Susana Gaspar- Works with Amnesty International

  • Name: Susana C. Gaspar
  • Age: 32
  • Country of origin: Portugal

Occupation/Field of Study (if it applies): PhD fellow Artistic Studies – Art and Mediations / Professor / Theater Artist & activist

Organization/Institution: Universidade Nova de Lisboa – FCSH | IPL – Escola Superior de Educação / Chão de Oliva / Amnistia Internacional Portugal

Organization’s social networks: @susanacgaspar | @chaodeoliva | @amnistiapt

Photos of you and your project:

Photograph from Susana’s personal archive.
Photograph from Susana’s personal archive.
  1. did you become interested in working, volunteering or being an activist in the area of Human Rights?

At a young age I was already curious about what was going on in the world and was willing to know more about other countries. I started to do my own readings when I was 16 and started writing to the school newspaper. When I entered the university, it was easier to participate in initiatives, meetings, conferences and so on… which was also an important step. But I was 21/22 when I joined a local group from Amnesty International Portugal and started to be a more active member and volunteer for human rights. From that moment forward, I didn’t stop. I became coordinator from that local group and in 2015 I was elected as Chair of the Board in Amnesty International Portugal, a position I held until 2017.

  1. What kind of activities do you perform in the organization you work for?

I started as an activist doing Human Rights Education work (sessions in schools), participating in petitions, organizing events (from a Film Festival to artistic events). When I was on the Board, my work was mainly focused on strategy and leadership. Currently, since I am focused on my Research on Art and Human Rights, I am collaborating with Amnesty International Portugal as a volunteer in a project called Arts for Amnesty – Arts for Human Rights. Professionally, I keep associating my artistic work to human rights activism whenever I can, and I still work as a non-formal educator in the Human Rights Education field.

  1. There are many different NGOs and institutions working on Human Rights. What made you choose specifically this field and project?

Amnesty International is the biggest non-governmental organization defending Human Rights and it relies on its members to multiply its impact. It has a presence in more than 150 countries and gathers millions of volunteers worldwide. I also sign petitions for other NGOs with the same and/or different causes, but Amnesty makes it possible for any person to engage more deeply with Human Rights projects.

  1. Do you remember how you started? How did your colleagues treat you?
  2. And how was your first contact with the people you were working with (refugees, endangered women, children, minorities, etc.? What surprised you the most?
  1. What’s your cause? What factors motivate you to continue fighting for it?

My cause is Human Rights – I know it’s huge but that’s it. If there is any person or collective, within my country or outside, which still doesn’t have access to their fundamental Human Rights, I will do what I can to help improve their situation. Those actions can have different forms… signing a petition, sharing the news, organizing events, making artistic projects about it, taking it to the streets, making it visible.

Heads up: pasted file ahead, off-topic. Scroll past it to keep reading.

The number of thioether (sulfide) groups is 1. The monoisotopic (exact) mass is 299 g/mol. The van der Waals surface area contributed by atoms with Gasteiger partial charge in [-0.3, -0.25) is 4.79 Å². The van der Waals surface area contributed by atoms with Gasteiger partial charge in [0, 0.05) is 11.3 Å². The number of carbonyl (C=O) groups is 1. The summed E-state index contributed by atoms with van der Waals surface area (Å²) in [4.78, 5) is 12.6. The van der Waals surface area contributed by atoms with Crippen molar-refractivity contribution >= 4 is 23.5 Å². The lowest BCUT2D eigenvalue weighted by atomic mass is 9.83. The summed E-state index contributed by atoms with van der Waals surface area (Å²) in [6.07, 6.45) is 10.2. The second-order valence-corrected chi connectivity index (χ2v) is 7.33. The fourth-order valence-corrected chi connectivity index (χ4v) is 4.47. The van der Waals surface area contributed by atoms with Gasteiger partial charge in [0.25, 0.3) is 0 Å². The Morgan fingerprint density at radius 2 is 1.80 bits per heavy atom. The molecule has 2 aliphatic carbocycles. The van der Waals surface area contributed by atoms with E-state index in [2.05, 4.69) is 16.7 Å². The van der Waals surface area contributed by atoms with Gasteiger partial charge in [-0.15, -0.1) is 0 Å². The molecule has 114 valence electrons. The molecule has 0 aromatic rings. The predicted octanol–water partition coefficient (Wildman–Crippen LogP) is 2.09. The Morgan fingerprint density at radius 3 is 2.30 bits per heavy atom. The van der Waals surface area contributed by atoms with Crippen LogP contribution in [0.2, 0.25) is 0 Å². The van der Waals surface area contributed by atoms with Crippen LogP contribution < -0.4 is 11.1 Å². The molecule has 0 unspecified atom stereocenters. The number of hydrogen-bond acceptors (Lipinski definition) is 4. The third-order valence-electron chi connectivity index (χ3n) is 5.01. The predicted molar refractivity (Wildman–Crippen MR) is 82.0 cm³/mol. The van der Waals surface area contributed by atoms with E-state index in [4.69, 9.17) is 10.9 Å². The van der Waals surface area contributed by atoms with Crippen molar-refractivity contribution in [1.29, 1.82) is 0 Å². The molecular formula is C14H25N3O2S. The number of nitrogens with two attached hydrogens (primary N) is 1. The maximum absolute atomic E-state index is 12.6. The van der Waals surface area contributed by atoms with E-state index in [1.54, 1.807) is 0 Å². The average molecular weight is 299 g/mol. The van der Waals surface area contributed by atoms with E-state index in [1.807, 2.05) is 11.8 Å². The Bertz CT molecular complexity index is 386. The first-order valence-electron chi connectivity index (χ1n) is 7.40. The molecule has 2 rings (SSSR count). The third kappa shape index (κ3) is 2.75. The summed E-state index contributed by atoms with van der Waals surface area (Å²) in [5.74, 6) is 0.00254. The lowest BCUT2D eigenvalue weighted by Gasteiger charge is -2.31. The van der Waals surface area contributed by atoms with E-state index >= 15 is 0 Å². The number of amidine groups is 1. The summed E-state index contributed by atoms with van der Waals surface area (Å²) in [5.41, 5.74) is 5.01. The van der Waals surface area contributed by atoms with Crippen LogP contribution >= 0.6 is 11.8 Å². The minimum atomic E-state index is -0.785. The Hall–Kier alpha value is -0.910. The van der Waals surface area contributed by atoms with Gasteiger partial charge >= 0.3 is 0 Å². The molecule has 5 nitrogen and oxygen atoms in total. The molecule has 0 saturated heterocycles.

1. If you had to choose one thing that you have learned from your work in the field, what would it be?

We can never take Human Rights for granted. Our situation can change from one moment to another. On the other side, we are not always on the side of the majority – hate speech and discrimination is still very real – but we must never forget that we are not alone in the cause, and it’s worth fighting for everyones’ rights.

  1. How did your volunteering/activism change you?

I wouldn’t say it changed me. I would rather say it helped shape my values and made me stronger.

  1. To what extent do you think that human rights activism has made you aware of the influence that your culture/roots have on your behavior?

I was always aware of my culture and roots and how it influences my behavior. It didn’t come from my activism. But for sure it helps to have more empathy and understanding on how we have different backgrounds and may perceive things differently. We shouldn’t impose our vision but be willing to listen to others first. The place and time where we are born can have a great influence in our personal path and opportunities.

  1. What do you think are the biggest challenges we face in the area of Human Rights?

This is a hard one. It depends on the place where I am looking. Human Rights are important values worldwide but there aren’t enough mechanisms to make it work in all the regions in the world.  There is still a long walk from theory to practice. War and armed conflicts still have a severe impact in human rights, and the increase of refugees reflects that. I can also share that, for me, one of the biggest challenges is the division we are seeing in our world: One Vs. Another; We Vs. Others… There is too much hate and discrimination happening around the world. We definitely need to build on a culture of empathy and respect, in order to contribute to the plenitude of human rights, from person-to-person, people-to-people, government-to-government.

  1. What would you say to someone who is considering whether or not to volunteer? 

Do you feel the fire in your belly when you hear about injustices? Are you willing to do more to fight for justice? If you answered yes to both, don’t wait much longer. The world needs more Human Rights Defenders.

  1. Define, in one word, how does volunteering or working in the area of Human Rights make you feel.


Interviewed by Millena Ferraz

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